After having a wonderful gig in Woodstock last weekend, I am now looking forward to Halloween, one of my favorite holidays and another gig that morning Below is my latest memoir piece that I read at the Pine Hollow Open Mike a couple of weeks ago.
I have always loved Halloween. Growing up, it was one of my favorite holidays. Even my parents joined in the fun, helping design and make handmade costumes, coming up with great costumes for themselves as well. Dad had been in theater in college and had some stage makeup he liked to use. Mom read all the women’s magazines with the great costume ideas. I once was myself on television. We took a cardboard box and turned it into a TV with a curtain all around the bottom covering my legs and leaving my face showing on the screen. I loved coming up with an idea and watching my mom figure out how to make it work. But I also loved my parent’s enjoyment of Halloween and all the fun that went along with it.
Mom dressed as a Native American one year, but back then, she was a stereotypical “Injun.” She sat cross-legged on our front lawn, her face painted, a headband with one feather and an arrow going through her head. She waited there completely still, wrapped in a blanket, not moving a muscle as two older boys made the long climb up our very steep two flight set of stone stairs. They stopped at the first landing to catch their breath. One of them said, “Hey look! They have an Indian on their front lawn.” The other one replied, “Let’s go touch it.” Mom lifted up her left hand and grunted, “Ugh! How.” They screamed and ran off while she sat there on the grass, laughing until she could barely breath herself and Dad made her come back in. Then one year, during my freshman year of high school, they came to pick me up from a party with Dad dressed as Superman and Mom as a beatnik with three inch long eyelashes, a long straight black wig and long cigarette holder. That might have been the only time I felt embarrassed by them. It was also, unfortunately, the only party I ever went to in high school. And I still loved Halloween and loved them for being themselves.
As I grew older, I loved Halloween even more. My former husband and I came up with our costume ideas together, often based on puns. One year he was the “Nun of Your Business” wearing a light blue wimple from a nun’s habit that matched his standard business suit. He even shaved that year and looked quite saintly – a rare occurrence. I was a “Japanese Beatle.” I wore a Kimono and had taken a hamster cage, pasted photos of John, Paul, George and Ringo on each side and wore it over my head so that it rested on my shoulders. The cage could turn so that I could be any Beatle at any time. Another year, I put a tennis ball inside of some nylon stockings and sewed those to the outside of the same standard business suit to create "E.T. the extra testicle, a business man with more balls." That year I was a "Nuclear Family," my head a deformed and grotesque family of four. For years we went to Halloween parties annually where everyone had put a lot of thought and effort into their costumes. Then the parties dwindled and the masquerade fun was forgotten for a while, except for the kids. We decorated the house, I helped them make costumes and I always threw them parties and took them Trick or Treating.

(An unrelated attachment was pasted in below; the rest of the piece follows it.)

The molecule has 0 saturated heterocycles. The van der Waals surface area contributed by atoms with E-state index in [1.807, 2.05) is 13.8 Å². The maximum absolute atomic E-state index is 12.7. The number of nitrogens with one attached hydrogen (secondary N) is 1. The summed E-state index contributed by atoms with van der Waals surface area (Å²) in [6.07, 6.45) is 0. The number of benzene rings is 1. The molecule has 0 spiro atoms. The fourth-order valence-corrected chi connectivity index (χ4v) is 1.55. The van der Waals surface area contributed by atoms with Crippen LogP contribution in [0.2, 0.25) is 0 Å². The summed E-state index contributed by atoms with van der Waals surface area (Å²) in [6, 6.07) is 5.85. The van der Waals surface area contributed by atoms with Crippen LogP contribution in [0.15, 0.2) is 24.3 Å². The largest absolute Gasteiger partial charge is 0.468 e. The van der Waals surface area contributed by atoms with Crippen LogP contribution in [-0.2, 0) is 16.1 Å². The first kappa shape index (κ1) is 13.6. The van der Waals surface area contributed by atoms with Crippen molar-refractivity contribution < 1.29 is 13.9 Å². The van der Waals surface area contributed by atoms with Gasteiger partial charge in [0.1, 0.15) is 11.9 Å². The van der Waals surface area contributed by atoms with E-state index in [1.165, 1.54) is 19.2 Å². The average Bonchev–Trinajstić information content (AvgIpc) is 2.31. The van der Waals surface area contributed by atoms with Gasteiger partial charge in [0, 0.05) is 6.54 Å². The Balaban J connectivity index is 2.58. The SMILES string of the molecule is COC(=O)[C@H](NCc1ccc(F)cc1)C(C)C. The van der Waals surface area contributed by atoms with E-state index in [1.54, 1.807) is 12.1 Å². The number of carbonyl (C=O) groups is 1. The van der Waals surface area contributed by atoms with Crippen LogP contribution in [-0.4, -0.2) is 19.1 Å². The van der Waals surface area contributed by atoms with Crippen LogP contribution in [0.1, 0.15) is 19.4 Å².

A few years ago, I started getting back into the holiday spirit for myself. I started having small Halloween parties, starting with a party for the younger crowd with Halloween themed food, some games and a Haunted House and followed by the adult bash. Then three years ago, I decided to hold a themed Halloween party. The theme was “Come as a favorite musician and sing or play one of their songs”. The first year, only a small number of people came but we did have Stevie Nicks, Johnny Cash, Gillian Welsh and Bob Dylan. As long as I wore my shades, I could totally be Dylan. I felt like Dylan. I even sang a little like him. I could feel myself change character as I put on or took off his dark glasses. I don’t remember what songs I did, but I loved being Bob.
Last year, I was John Lennon. Again I wore special glasses but this time they had pink lenses, so that I saw the world through rose colored glasses. Just like the year before, I could stay in character with the glasses on. When they noticed that I dressed as a man both years, and did it well, I teased my gay friends that I like to dress in drag on Halloween. As John Lennon, I got to jam with John Denver, Dolly Parton, Nancy Sinatra, Leonard Cohen, Cat Stevens, and Sandy Denny. This year, I will not be in drag. I am trying to pick musicians who have had a big influence on my music or on me as a musician. Now it’s time for one of the women. This year there will be no glasses. Blind as I am, I hope I can see well enough to navigate my way around. But maybe it doesn’t matter because honey, this lady can sing the blues.
I've been writing my memoirs for the past year after having joined a memoir group. It has been wonderful and challenging. It's sometimes hard to know what to write about or how to say the things I want to say. Though lately, I have been on a writing streak. I've had pretty low self-confidence when it comes to my writing, so sharing it has been especially difficult. However, I've been getting a lot of wonderful feedback from family and friends and now even from strangers.